The Kohlschütter-Tönz syndrome associated gene Rogdi encodes a novel presynaptic protein

Sci Rep. 2017 Nov 17;7(1):15791. doi: 10.1038/s41598-017-16004-1.


Mutations in the human homolog of the Drosophila gene Rogdi cause Kohlschütter-Tönz syndrome. This disorder is characterised by amelogenesis imperfecta, as well as severe neurological symptoms including epilepsy and psychomotor delay. However, little is known about the protein encoded by Rogdi, and hence the pathogenic mechanisms underlying Kohlschütter-Tönz syndrome have remained elusive. Using immunofluorescence of rat cultured hippocampal neurons and brain sections we find that Rogdi is enriched at synaptic sites. In addition, recombinant GFP-Rogdi expressed in cultured neurons was efficiently targeted to presynaptic sites, where it colocalised with the presynaptic scaffolding protein Bassoon and the synaptic vesicle markers Synaptophysin, Synapsin-1, VAMP2/Synaptobrevin and Mover. Our data indicate that GFP-Rogdi harbours efficient signals for presynaptic targeting, and that Rogdi is a presynaptic protein. Thus, the neurological symptoms associated with Kohlschütter-Tönz syndrome may arise from presynaptic dysfunction.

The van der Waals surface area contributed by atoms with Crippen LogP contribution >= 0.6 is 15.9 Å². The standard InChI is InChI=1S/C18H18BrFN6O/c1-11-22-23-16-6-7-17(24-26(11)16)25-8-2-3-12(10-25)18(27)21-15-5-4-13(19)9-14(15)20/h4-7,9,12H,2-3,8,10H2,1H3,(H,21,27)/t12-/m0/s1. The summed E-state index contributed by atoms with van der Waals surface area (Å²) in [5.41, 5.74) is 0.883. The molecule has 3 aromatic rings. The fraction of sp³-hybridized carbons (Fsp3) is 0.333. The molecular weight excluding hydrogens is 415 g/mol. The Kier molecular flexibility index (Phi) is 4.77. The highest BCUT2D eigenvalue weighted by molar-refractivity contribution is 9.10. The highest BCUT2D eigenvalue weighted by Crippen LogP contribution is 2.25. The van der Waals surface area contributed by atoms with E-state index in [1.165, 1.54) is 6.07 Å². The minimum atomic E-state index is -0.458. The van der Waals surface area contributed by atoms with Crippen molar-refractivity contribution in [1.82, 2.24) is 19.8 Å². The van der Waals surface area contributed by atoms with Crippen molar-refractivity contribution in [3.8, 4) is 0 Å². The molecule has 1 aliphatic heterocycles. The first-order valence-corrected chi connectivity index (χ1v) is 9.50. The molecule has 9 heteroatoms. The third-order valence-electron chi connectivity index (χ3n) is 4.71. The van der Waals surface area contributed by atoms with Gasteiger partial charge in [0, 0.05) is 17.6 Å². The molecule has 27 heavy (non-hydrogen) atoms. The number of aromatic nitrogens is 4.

MeSH terms

  • Amelogenesis Imperfecta / genetics*
  • Animals
  • Axons / metabolism
  • Biomarkers / metabolism
  • Cells, Cultured
  • Dementia / genetics*
  • Dendrites / metabolism
  • Epilepsy / genetics*
  • Genetic Predisposition to Disease*
  • Green Fluorescent Proteins / metabolism
  • HEK293 Cells
  • Hippocampus / metabolism
  • Hippocampus / pathology
  • Humans
  • Membrane Proteins / genetics
  • Membrane Proteins / metabolism*
  • Neurons / metabolism
  • Nuclear Proteins / genetics*
  • Nuclear Proteins / metabolism
  • Presynaptic Terminals / metabolism*
  • Protein Transport
  • Rats, Wistar
  • Recombinant Proteins / metabolism
  • Reproducibility of Results


  • Biomarkers
  • Membrane Proteins
  • Nuclear Proteins
  • ROGDI protein, human
  • Recombinant Proteins
  • Rogdi protein, rat
  • Green Fluorescent Proteins

Supplementary concepts

  • Kohlschutter Tonz syndrome